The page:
Whilst this review was well conducted, it does not draw any clear conclusions. There was a great variability in the length of time participants reported practicing mindfulness across studies which reduces our confidence in the reported estimate of 64% of the required amount. What’s more, this variation could not be explained by any of the sub-group analyses the authors conducted, so it requires some further thought.
As one would expect, there is a suggestion that mindfulness home practice may have a small but positive effect on treatment outcomes, however the strength of this association was not found to depend on the length of time people spent practicing. Going forward, what is really needed is for more studies to record and report on home practice, and for the methods of such recording to be more accurate. Mobile apps or an online delivery of home practice could be possible ways of improving the reliability of recording.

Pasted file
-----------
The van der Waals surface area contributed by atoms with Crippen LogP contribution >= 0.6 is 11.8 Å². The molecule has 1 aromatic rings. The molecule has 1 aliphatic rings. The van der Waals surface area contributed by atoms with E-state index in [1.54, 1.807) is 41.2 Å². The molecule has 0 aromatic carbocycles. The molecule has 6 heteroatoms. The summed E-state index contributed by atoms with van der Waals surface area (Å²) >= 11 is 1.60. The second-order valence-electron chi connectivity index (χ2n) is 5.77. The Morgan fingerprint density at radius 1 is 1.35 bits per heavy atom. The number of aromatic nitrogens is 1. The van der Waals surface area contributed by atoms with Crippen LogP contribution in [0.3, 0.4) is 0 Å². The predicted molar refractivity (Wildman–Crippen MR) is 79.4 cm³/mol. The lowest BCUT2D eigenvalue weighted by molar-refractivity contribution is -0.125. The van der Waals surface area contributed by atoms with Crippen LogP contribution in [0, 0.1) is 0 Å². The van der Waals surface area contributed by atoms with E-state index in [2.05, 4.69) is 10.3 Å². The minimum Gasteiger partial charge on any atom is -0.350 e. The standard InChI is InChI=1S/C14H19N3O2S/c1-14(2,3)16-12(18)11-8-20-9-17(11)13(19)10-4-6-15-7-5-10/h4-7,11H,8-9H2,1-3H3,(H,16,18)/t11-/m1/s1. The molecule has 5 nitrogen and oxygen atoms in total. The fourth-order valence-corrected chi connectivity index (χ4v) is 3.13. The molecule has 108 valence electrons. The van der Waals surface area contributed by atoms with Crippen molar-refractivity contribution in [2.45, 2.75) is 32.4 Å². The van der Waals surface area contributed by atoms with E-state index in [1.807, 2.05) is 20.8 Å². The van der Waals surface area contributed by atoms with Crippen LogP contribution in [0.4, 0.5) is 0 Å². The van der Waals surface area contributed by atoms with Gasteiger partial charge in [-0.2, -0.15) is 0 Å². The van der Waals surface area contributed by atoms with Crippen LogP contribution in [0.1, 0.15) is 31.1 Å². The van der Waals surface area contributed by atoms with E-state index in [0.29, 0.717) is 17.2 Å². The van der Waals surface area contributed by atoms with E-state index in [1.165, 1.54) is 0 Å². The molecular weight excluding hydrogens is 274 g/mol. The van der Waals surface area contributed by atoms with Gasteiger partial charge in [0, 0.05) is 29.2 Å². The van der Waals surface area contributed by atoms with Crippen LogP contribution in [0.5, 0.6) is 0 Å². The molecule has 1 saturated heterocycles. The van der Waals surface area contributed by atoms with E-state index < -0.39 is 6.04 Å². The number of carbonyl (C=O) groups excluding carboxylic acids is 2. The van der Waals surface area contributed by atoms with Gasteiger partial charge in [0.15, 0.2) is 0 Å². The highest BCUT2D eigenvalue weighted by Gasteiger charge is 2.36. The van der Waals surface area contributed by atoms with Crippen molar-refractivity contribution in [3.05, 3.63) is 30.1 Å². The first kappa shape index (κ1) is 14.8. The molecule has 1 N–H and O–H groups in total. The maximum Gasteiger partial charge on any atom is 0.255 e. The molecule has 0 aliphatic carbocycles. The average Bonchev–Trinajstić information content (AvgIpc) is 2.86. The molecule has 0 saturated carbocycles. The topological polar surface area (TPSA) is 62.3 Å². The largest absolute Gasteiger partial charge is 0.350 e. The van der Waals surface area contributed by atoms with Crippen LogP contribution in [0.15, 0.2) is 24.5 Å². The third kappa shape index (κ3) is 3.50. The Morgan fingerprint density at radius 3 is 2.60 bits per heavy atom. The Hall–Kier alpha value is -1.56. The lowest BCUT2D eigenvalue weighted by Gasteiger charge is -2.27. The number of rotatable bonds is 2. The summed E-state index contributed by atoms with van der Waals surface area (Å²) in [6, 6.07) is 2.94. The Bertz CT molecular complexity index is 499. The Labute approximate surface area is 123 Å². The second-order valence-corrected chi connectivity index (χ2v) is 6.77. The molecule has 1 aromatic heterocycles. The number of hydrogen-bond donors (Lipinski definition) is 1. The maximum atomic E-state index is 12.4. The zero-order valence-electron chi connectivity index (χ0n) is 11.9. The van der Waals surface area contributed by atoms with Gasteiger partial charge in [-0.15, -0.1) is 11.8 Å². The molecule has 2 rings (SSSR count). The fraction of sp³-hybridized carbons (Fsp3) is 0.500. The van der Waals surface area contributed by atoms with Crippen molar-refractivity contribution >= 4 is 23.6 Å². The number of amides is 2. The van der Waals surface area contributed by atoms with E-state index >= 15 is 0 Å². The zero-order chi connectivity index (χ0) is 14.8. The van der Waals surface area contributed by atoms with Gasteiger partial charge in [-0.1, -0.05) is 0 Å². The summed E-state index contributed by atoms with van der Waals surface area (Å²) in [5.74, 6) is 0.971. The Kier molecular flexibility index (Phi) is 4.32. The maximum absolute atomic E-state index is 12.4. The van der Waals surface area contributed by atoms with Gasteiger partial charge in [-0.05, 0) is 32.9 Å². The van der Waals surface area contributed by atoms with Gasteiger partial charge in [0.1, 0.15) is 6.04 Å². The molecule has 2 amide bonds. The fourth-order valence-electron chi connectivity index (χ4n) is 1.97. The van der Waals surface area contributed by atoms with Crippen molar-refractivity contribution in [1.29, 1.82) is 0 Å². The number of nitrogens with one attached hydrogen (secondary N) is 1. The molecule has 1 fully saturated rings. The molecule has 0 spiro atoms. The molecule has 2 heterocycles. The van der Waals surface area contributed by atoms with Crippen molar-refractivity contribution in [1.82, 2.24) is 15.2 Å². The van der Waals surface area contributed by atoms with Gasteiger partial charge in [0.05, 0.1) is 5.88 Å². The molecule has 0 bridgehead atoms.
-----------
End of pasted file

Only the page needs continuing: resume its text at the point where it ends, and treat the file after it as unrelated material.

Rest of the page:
Parsons CE, Crane C, Parsons LJ, Fjorback LO, Kuyken W. (2017) Home practice in Mindfulness-Based Cognitive Therapy and Mindfulness-Based Stress Reduction: A systematic review and meta-analysis of participants’ mindfulness practice and its association with outcomes. Behaviour Research and Therapy. 2017;95:29-41.
I found that explaining how it works, what actually happens in body and mind, greatly improved results, in home practice and in class practice. I am setting up a proper research environment for that at the moment. I wanted to do that as peer reviewed at the end of the course, but unfortunately never heard anything back.